WARNING: Is Your Message Effective?

16 Jan

An Attempt To Use A “Nudge” To Make A Better Climate Message

If you could send an environmental message to drivers every time they fueled up at the pump, what would be the most effective message? Could you influence their consumption behavior?

This is not a hypothetical question. An environmental activist group, 350.org, may succeed in convincing Bay Area officials to let them place warning stickers (see below) on fuel pumps at gas stations alerting consumers to the connection between gasoline usage and greenhouse gases.

But behavioral economics research suggests that the stickers proposed by 350.org will not have much effect:

Screen Shot 2014-01-15 at 6.37.05 PM

As a serious suggestion to the 350.org folks (I’ve actually reached out to their campaign team – no response yet see update at bottom), here are some ideas on how to make their message more effective and more likely to influence people.

Why It’s So Hard to Create Effective Environmental Messaging

Behavioral economics, in a nutshell, analyzes how heavily people’s decisions are influenced by the way information and choices are presented to them. It has long been an interest of mine – I’ve previously written about about framing effective non-profit messages (“Screw the Polar Bears“) and default choices (“Why Soccer Pundits are Sheep“). And I’ve just recently finished the easy-to-read behavioral economics book Nudge, which has influenced policy makers worldwide with its explanations of “choice architecture.”

I’d summarize the problem that 350.org faces – as it relates to behavioral economics and in influencing public opinion – as follows:

  • People make rational decisions (in their self-interest) when they see the clear and immediate consequence/reward flowing from their choice.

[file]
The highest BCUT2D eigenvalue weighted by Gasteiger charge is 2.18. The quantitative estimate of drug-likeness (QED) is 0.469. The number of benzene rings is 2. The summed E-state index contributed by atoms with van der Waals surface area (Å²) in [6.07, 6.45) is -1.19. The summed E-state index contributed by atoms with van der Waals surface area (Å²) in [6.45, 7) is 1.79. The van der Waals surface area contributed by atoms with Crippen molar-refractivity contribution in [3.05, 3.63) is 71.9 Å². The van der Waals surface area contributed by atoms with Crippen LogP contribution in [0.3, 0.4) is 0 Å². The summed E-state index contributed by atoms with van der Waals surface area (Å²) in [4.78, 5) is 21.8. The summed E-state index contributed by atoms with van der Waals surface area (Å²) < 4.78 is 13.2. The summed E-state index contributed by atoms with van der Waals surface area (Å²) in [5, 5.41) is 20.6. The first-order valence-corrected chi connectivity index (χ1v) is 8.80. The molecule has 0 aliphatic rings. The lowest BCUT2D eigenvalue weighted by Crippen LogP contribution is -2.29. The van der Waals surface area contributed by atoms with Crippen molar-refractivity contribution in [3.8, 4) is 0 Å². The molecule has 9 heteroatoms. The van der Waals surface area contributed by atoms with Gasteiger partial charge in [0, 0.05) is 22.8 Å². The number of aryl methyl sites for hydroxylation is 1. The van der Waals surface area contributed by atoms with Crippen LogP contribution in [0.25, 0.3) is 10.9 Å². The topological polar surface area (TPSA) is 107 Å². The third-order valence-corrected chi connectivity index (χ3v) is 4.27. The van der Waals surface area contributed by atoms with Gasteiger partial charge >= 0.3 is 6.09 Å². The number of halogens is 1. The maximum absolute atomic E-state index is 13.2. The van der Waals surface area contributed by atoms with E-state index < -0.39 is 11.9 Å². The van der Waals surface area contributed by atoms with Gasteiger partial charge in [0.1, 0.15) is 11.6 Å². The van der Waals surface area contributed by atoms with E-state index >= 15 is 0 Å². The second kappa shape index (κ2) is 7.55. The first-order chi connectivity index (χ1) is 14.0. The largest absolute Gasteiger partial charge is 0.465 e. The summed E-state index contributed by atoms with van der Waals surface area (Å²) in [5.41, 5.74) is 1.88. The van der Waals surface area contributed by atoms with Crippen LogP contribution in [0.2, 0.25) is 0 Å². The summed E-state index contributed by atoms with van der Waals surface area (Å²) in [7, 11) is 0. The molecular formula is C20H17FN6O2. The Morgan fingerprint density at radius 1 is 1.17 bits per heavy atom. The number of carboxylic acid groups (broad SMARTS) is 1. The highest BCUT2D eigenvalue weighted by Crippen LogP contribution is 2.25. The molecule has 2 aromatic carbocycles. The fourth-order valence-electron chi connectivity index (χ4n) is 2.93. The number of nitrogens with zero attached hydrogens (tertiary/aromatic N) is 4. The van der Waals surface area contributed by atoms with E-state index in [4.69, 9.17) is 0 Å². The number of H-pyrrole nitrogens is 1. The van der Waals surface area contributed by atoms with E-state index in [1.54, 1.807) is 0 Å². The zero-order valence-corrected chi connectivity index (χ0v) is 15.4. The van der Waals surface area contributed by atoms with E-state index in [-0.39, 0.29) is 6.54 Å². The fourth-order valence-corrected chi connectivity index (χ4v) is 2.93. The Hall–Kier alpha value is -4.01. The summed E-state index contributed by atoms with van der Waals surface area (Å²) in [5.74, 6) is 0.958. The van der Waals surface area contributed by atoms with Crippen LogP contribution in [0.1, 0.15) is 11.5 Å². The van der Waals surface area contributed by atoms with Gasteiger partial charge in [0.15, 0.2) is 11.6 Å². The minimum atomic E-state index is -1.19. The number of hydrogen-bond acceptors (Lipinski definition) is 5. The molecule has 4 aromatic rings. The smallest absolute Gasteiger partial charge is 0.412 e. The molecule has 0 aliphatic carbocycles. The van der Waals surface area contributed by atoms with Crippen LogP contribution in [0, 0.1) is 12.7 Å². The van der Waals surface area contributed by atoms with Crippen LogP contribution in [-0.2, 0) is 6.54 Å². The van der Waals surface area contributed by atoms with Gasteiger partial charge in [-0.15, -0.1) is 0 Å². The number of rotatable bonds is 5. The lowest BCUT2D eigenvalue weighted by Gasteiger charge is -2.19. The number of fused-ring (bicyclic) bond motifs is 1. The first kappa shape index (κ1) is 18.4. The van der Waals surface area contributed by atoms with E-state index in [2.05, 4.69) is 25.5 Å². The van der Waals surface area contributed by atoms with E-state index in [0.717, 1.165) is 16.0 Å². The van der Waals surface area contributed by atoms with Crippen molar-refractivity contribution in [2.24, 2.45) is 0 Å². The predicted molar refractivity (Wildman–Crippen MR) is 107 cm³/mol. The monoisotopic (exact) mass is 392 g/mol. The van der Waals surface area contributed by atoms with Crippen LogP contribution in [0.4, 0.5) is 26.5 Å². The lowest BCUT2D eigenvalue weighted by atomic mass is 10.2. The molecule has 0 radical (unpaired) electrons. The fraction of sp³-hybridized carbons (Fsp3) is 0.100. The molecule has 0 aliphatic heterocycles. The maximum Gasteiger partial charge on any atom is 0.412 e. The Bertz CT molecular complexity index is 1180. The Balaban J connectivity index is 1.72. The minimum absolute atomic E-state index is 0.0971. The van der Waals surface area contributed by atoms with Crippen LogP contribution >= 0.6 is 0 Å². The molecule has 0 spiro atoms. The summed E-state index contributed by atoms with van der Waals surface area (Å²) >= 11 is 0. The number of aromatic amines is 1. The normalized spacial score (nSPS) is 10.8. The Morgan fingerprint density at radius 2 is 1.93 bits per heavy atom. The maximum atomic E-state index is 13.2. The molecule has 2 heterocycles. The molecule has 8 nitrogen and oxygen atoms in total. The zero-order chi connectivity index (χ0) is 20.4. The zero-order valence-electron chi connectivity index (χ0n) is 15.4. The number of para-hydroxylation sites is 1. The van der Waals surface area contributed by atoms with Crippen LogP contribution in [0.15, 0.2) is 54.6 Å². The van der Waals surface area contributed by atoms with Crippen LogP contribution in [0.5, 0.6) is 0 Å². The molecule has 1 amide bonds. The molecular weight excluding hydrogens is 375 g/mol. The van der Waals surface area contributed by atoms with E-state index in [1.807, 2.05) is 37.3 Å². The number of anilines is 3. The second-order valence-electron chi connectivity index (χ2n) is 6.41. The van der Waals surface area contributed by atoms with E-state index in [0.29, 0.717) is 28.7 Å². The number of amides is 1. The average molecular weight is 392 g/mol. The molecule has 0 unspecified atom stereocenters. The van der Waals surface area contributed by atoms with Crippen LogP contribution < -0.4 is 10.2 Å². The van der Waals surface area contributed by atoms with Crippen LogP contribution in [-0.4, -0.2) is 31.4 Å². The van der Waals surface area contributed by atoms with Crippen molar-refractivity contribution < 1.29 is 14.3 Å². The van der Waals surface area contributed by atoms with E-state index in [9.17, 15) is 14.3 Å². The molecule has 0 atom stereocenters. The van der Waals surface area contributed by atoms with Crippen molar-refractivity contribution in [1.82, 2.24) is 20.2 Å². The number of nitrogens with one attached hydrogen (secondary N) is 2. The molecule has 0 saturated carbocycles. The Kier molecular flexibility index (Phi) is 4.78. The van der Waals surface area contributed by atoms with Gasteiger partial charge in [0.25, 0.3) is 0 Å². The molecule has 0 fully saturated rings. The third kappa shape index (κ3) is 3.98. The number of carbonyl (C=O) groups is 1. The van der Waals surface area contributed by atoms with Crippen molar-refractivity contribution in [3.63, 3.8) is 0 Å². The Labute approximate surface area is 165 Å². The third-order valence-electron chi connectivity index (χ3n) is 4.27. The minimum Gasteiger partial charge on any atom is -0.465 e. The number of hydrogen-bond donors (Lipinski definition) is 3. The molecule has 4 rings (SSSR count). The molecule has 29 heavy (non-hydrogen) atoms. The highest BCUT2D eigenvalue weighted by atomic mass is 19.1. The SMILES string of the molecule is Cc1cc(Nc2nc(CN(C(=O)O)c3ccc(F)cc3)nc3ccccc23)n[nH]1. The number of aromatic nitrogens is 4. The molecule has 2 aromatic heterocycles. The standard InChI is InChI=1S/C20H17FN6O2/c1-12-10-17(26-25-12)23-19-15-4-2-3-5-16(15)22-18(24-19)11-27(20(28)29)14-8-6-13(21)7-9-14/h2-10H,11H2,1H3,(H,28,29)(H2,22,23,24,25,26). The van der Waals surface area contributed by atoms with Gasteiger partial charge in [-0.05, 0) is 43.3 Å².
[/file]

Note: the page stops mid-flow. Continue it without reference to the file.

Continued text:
• But, even though people have good intentions, they don’t make rational choices when the reward: (1) occurs at some uncertain time in the future; (2) is hard to directly connect to any specific act or choice; (3) requires doing something different from the status quo; (4) requires doing something different from everyone else; (5) has a high present perceived cost, but a far-in-the-future reward.

So environmental messaging is really tough, because it’s difficult to convey how any particular choice today will affect the climate some time in the future. Nobody got into their car this morning and thought, “If I don’t drive today, I’ll have to rearrange my entire schedule, but I might stop the polar ice caps from melting, oceans from rising, and half my city from sinking into the sea.”  Because that’s crazy.

Too dramatic?

Too dramatic?

But at the same time, that’s basically what environmental activists want/need to achieve.

And the big problem with the proposed warning stickers, is that all they do is “warn.” Even if they successfully convinced drivers that fuel consumption produces CO2, and that CO2 causes climate change, that would not cause a change in behavior – in this case, decreased fuel consumption.

How do I know? Because 43 million Americans still smoke.

Don’t get me wrong, in the 50 years since the first Surgeon General warnings of smoking’s health effects, millions of lives have been saved in what has been called “one of the great public-health successes of the 20th century.”